Many thanks go to Doug Banks and his team – the masters of colourisation.
The beauty of these colourised images is that colour, allows you to pick out and study the smallest detail. Do not click on their page – you will become addicted to their work It is the research that they do on each image that makes the captions themselves a history lesson.
The world’s first global conflict, the “Great War” pitted the Central Powers of Germany, Austria-Hungary and the Ottoman Empire against the Allied forces of Great Britain, the United States, France, Russia, Italy and Japan. The introduction of modern technology to warfare resulted in unprecedented carnage and destruction, with more than 9 million soldiers killed by the end of the war in November 1918.
Mk.V tank 9038 of C Coy, 8th Battalion, loaded with wooden bridging material and a specially built contrivance for crossing trenches, stranded in a trench near Cologne Farm, in the Bellicourt section of the Hindenburg Defences, Aisne, Picardie on October 4th. 1918.
9038 was later retrieved and in 1919 was sent to Russia as part of the White Russian Army but captured by the Red Russians on January 1st 1921.
(Photo source – Australian War Memorial collection E03832)(Colourised by Joshua Barrett from the UK)
An officer being rescued from a dug-out which has been blown in by shell fire, Mouquet Farm, September 1916.
The fighting at Mouquet Farm was the site of nine separate attacks by three Australian divisions between 8 August and 3 September 1916. The farm stood in a dominating position on a ridge that extended north-west from the ruined, and much fought over, village of Pozieres. Although the farm buildings themselves were reduced to rubble, strong stone cellars remained below ground which were incorporated into the German defences. The attacks mounted against Mouquet Farm cost the 1st, 2nd and 4th Australian Divisions over 11,000 casualties, and not one succeeded in capturing and holding it. The British advance eventually bypassed Mouquet Farm leaving it an isolated outpost. It fell, inevitably, on 27 September 1916.
The German medical officer, Lt Schnelling of the 14th Bavarian Regiment, who was detailed to attend to the German wounded and who came to a 3rd New Zealand Field Ambulance station near the front line. Schnelling, left, is pictured with Colonel J. Hardie Neil and Major H. M. Goldstein, M.C. Photograph taken near Bapaume, France, 27 August 1918.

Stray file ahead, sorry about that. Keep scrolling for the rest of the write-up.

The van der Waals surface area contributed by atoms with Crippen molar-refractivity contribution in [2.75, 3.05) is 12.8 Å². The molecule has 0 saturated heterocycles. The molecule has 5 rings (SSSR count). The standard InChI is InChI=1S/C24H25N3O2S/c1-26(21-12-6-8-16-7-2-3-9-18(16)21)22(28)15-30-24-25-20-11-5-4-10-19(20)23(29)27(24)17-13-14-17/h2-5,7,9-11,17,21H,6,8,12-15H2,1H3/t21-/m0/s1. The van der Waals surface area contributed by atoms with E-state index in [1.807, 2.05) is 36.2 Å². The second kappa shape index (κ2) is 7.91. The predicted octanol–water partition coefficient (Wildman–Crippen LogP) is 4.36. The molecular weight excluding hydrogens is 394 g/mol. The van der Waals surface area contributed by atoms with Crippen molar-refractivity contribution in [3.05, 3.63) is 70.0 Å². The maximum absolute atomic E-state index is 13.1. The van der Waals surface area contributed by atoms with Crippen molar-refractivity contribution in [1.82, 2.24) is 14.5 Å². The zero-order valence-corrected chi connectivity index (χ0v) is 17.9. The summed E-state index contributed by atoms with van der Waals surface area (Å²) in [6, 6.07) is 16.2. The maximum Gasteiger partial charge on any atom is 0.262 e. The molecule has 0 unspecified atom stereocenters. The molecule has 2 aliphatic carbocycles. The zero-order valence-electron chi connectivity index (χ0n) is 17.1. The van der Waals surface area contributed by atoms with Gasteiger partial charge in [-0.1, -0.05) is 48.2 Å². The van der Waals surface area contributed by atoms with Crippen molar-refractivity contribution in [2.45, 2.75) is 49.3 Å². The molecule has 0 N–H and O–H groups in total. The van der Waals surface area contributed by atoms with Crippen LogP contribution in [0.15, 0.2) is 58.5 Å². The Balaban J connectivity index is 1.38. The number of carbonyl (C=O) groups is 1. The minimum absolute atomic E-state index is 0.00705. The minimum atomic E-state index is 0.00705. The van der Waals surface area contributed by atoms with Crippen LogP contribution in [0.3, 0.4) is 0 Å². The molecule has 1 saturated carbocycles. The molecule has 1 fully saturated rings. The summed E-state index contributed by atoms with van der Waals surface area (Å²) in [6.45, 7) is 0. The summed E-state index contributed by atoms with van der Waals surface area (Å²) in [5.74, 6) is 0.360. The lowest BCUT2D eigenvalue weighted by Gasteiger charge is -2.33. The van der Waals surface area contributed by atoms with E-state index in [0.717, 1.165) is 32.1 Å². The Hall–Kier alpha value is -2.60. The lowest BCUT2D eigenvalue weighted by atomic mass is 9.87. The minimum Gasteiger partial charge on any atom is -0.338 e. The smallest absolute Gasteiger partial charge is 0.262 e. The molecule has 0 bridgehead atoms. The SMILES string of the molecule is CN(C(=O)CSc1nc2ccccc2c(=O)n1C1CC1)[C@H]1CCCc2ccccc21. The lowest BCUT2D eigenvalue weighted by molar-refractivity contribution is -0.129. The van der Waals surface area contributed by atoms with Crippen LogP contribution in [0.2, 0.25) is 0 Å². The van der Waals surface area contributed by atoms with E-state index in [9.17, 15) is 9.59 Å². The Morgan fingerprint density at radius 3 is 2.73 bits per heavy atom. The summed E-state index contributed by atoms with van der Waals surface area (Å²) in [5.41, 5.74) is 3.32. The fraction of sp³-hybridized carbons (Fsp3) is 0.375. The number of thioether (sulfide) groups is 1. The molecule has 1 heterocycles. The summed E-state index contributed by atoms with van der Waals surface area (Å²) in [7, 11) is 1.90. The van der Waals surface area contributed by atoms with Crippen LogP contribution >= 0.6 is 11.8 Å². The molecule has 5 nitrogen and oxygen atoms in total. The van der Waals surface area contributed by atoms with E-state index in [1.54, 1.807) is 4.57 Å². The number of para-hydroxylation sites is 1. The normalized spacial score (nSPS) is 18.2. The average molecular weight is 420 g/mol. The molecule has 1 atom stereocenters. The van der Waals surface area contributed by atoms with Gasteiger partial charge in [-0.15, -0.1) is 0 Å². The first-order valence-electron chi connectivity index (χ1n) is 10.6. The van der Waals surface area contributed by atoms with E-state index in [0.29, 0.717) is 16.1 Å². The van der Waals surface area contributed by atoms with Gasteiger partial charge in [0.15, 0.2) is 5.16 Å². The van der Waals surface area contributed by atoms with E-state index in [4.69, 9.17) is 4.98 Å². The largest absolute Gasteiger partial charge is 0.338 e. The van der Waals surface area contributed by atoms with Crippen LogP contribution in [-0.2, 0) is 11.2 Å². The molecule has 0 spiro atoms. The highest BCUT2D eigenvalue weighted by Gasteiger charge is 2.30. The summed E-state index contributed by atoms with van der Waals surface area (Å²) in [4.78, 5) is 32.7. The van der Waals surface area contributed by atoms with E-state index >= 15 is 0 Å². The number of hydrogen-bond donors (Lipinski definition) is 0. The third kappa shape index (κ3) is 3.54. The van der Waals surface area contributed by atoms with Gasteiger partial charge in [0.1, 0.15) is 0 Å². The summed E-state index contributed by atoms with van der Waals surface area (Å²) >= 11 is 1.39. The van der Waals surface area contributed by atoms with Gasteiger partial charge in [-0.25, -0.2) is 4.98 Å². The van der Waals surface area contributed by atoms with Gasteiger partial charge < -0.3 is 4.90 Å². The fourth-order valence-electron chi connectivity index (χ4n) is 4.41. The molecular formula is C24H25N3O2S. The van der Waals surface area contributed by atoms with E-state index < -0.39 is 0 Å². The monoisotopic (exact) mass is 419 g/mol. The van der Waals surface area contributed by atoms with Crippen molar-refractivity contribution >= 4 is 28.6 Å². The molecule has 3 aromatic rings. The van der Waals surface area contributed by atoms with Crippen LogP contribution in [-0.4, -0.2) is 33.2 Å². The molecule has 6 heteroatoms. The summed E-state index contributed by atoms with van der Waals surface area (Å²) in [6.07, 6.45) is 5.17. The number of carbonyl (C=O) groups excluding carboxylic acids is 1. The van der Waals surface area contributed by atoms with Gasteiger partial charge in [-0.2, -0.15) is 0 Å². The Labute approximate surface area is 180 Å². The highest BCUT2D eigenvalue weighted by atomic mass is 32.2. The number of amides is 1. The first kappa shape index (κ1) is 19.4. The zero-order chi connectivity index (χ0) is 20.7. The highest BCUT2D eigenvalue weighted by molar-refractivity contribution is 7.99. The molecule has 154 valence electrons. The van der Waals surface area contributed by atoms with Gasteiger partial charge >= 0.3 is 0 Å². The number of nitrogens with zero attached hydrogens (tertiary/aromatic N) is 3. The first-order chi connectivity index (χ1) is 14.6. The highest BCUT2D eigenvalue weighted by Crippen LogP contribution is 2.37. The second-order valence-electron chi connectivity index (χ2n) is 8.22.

“…… the dressing station was pushed up to Achiet-le-Petit, and 500 casualties were passed through. Here three German medical officers presented themselves. One was the A.D.M.S. of a Naval Division; another, one of his staff; the third, Lt. Schnelling, of the 14th Bavarian Regiment. It transpired that this last was the medical officer who had been in charge of that cellar in Flers in which such ample personal correspondence, supplies, surgical instruments and medical comforts were found, these coming into Major Goldstein’s possession at that time……” (24th August 1918)
(Achiet-le-Petit is about 6kms from Bapaume)
(Colourised by Benjamin Thomas from Australia)
A French boy introduces himself to Indian soldiers who had just arrived in France to fight alongside French and British forces, Marseilles, 30th September 1914.
“On 5 September 1914 General Willcocks took command of the first divisions of Indian Army troops, on 26 September, just seven weeks after the declaration of war, two brigades of the 3rd Lahore Division landed at Marseilles, France. This was notwithstanding the delays caused by the activities of the German raiders Emden and Konigsburg and the slow transport ships. The Sihind brigade had been dropped off in Egypt to reinforce the garrison there and did not make it to the front until November 1914.”